...So the proper answer to your question is : don't allow yourself to be in a situation where the horse can take off, stretch its neck and snatch the reins from your hands. By all means talk to your companions but don't relax your concentration of steering and controlling the horse. And as for riding on a long loose rein rather than collected with a light contact with the horse's mouth - well you are asking for trouble - going out or coming home...
I'll have to disagree with you here. I have a hard time imagining a cowboy riding "collected with a light contact with the horse's mouth" for a 10 hour day, working cattle while maintaining his "concentration of steering and controlling the horse".
I don't think I've ever seen anyone trail ride in southern Arizona with constant contact.
I did have one experienced rider tell me that was how I need to ride Mia - to never let her go more than a half dozen steps without giving her some direction. If that is the only way to control her, I'll sell her to someone who wants to ride that way. I've had her for 4 years, and she is the horse that made me interested in riding, but if that proves to be the only way to control her, she's gone.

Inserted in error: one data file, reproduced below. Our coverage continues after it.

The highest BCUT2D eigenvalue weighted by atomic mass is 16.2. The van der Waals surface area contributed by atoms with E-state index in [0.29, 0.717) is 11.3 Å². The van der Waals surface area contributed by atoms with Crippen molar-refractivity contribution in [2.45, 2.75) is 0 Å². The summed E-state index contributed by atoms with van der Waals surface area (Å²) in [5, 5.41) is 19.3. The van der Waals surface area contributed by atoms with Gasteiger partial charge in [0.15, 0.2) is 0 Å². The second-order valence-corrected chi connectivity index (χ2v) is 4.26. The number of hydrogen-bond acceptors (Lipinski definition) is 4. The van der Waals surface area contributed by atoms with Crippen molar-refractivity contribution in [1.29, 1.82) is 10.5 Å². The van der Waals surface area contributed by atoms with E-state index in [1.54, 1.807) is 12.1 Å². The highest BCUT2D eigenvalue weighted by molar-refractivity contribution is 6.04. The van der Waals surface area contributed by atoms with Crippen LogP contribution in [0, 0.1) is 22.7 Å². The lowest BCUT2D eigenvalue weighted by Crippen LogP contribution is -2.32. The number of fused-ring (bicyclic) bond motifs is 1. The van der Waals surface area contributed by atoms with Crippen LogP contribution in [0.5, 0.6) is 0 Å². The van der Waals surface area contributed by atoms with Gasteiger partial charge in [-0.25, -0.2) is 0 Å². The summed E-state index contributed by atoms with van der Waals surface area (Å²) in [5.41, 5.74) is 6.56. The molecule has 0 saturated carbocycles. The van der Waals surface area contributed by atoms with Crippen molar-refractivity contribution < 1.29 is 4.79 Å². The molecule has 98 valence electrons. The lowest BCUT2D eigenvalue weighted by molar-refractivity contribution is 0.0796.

I'm more likely to try this:
Any horse I ride that tries to bolt had better stop in about 2 strides because if it takes longer than that I'm going to stop trying to stop the horse and go to spurring. The runaway doesn't last long after that and rarely happens again...
That may explain why, when my former ranch horse gelding gets really scared, he locks up. Feet apart, head up, nostrils flared...and not moving a muscle. He's only been that scared a couple of times, but I find that highly preferable to running away. He may have been taught that bolting means you immediately enter hell itself. I don't mind the idea of once a year or so encountering something that requires me to get off the horse and take a couple of minutes rubbing his neck, and then mounting and going on.
I also don't have the option of desensitizing her to everything. I cannot desensitize her to a partially buried thorn on the trail, or a rattlesnake coiling up next to her. And in a land of rock and cholla, I cannot afford to have her running mindlessly (Internet image, but looks like the area around me):